The packaging design for this release brings us a slightly oversized Blu-ray case that holds the discs on a hinge and the interior walls for the two formats that are included. The release comes with an o-card slipcover that gives us some brighter and more colorful designs than the main cover itself as it works the familiar key visual of the main group of characters all bundled close together. The left side features a nice strip with the logo and its symbol with a good design to it all, even if I generally dislike the sideways text pieces. The back cover carries over the design from behind the logo and we get a large gray block that gives us a clean look at the summary of the premise and a few decent sized shots from the show. The extras are clearly listed and the technical grid is small but easy to read with good color design to make it so here. While there are no inserts included with this release we do get a reversible cover that has two different character artwork pieces from the Japanese covers to delight fans who want more options.
The menu design works a basic approach that’s functional and looks good as we get the split screen approach where the navigation is along the right and a key visual piece along the left. The visual is a familiar one of most of the main girls together set against a sunset sky over the sea so there’s a lot of color and variety and nods to most of the main characters fans like. The navigational panel works a nice blue hexagon design with the large logo along the top while below we get the navigation basics for selections. It all loads quickly and easily as a top level menu while the pop-up menu keeps things simple and just as easy to navigate.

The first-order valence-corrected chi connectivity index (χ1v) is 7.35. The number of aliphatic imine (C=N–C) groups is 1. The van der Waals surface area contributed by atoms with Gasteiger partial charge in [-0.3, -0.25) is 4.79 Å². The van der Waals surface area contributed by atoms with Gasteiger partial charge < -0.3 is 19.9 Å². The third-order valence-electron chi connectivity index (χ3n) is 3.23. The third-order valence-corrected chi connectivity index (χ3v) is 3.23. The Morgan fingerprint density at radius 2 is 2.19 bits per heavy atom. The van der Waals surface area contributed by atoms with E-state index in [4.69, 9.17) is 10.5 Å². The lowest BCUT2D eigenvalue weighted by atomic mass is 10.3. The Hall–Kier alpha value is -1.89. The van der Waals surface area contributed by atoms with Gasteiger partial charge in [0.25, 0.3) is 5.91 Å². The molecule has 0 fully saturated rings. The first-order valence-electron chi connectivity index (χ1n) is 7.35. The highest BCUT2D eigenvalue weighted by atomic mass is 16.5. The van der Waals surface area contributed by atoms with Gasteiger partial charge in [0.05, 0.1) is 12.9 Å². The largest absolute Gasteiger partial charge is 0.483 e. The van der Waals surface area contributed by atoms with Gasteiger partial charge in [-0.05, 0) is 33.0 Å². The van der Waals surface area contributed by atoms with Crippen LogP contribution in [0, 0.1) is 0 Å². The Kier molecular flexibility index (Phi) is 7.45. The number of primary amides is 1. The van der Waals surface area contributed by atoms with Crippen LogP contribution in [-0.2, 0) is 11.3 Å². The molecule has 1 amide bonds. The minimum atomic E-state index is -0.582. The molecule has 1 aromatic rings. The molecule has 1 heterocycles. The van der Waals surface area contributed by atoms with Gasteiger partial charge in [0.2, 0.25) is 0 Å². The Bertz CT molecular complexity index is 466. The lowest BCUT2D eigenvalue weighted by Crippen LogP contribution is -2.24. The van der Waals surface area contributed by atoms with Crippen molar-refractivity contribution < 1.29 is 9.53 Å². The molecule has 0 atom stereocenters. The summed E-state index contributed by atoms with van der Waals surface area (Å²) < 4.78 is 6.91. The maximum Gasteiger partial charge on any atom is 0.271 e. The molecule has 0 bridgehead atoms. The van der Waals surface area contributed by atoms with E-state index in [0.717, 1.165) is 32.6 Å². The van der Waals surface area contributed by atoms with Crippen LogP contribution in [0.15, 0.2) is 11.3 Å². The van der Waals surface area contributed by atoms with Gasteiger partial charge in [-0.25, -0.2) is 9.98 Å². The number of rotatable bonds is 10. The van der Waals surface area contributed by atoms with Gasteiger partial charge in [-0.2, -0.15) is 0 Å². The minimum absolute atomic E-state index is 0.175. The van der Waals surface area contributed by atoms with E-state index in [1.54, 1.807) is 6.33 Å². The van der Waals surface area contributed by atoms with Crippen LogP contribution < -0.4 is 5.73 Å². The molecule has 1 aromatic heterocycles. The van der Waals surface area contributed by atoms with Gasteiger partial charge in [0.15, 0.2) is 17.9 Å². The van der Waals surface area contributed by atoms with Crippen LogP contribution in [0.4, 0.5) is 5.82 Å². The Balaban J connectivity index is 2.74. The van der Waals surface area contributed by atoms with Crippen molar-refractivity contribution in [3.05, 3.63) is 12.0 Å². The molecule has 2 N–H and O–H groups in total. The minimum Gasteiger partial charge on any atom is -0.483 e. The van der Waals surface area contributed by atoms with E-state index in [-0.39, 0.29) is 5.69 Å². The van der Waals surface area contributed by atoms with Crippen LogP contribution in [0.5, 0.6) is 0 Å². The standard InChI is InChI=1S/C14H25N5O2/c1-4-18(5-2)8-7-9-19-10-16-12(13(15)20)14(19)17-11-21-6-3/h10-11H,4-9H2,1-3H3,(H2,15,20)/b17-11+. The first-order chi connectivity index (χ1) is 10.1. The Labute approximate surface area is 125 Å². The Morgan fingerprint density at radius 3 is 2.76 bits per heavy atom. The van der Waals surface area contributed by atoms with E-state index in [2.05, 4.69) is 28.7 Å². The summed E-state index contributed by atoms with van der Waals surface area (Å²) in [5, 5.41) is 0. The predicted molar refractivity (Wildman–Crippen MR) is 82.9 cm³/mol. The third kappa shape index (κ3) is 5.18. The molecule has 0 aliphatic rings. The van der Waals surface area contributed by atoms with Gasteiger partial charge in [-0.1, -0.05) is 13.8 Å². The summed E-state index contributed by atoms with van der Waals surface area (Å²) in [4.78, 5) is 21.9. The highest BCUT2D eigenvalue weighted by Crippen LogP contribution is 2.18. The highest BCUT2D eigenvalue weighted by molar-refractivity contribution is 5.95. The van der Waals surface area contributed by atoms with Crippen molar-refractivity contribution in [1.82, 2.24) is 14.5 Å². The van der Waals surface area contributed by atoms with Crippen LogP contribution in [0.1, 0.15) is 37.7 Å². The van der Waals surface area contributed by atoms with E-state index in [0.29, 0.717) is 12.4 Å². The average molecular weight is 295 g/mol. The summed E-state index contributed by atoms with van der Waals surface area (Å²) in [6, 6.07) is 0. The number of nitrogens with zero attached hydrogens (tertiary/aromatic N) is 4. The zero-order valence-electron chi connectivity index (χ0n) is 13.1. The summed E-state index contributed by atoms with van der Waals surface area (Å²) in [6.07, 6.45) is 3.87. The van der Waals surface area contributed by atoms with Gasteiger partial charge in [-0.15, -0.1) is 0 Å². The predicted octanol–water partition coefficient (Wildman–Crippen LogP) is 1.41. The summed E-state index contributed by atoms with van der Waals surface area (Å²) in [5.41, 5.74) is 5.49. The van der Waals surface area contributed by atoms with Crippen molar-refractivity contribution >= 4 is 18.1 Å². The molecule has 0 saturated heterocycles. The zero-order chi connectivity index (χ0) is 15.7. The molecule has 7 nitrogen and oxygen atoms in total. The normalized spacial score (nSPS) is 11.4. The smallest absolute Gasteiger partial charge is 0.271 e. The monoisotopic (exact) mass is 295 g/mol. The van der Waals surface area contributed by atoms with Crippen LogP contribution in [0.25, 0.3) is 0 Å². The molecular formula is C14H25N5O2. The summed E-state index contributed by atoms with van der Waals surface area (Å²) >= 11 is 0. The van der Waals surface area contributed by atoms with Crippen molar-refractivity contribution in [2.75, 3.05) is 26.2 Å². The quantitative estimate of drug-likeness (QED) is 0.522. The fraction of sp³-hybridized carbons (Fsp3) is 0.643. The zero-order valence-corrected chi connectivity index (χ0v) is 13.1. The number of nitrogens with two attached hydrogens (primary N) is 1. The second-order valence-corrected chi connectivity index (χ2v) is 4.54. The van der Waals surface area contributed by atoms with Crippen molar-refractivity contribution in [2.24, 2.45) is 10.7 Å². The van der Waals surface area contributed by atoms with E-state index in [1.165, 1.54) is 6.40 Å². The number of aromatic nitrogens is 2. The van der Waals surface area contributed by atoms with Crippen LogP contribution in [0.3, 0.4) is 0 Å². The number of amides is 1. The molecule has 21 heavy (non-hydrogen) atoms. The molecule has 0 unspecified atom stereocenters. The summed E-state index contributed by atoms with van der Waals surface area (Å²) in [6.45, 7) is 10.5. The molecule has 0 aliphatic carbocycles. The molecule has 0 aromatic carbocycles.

The extras for this release are fairly straightforward as we get a few commercials and promos alongside the clean opening and closing sequences. We also get the fun little Japanese warnings from the start of the episodes broadcast in one collection.
Content: (please note that content portions of a review may contain spoilers)
Based on the game of the same name, KanColle is a twelve episode anime series that aired in the winter 2015 season. Animated by Diomedea, the show has a pretty good design about it that made sure we knew it wasn’t an on the cheap budget show but one with some good money put into it. Having not seen the simulcast this was my first experience with it and it mostly just made me remember other shows. There’s plenty of familiar in most shows but this one has strong echoes of things like Arpeggio and Strike Witches that you want to just make it a comparison within that subgenre. That’s not what we’ll do but it’s easy enough to say that if you either like or hate those types of properties you’ll likely feel the same with this one.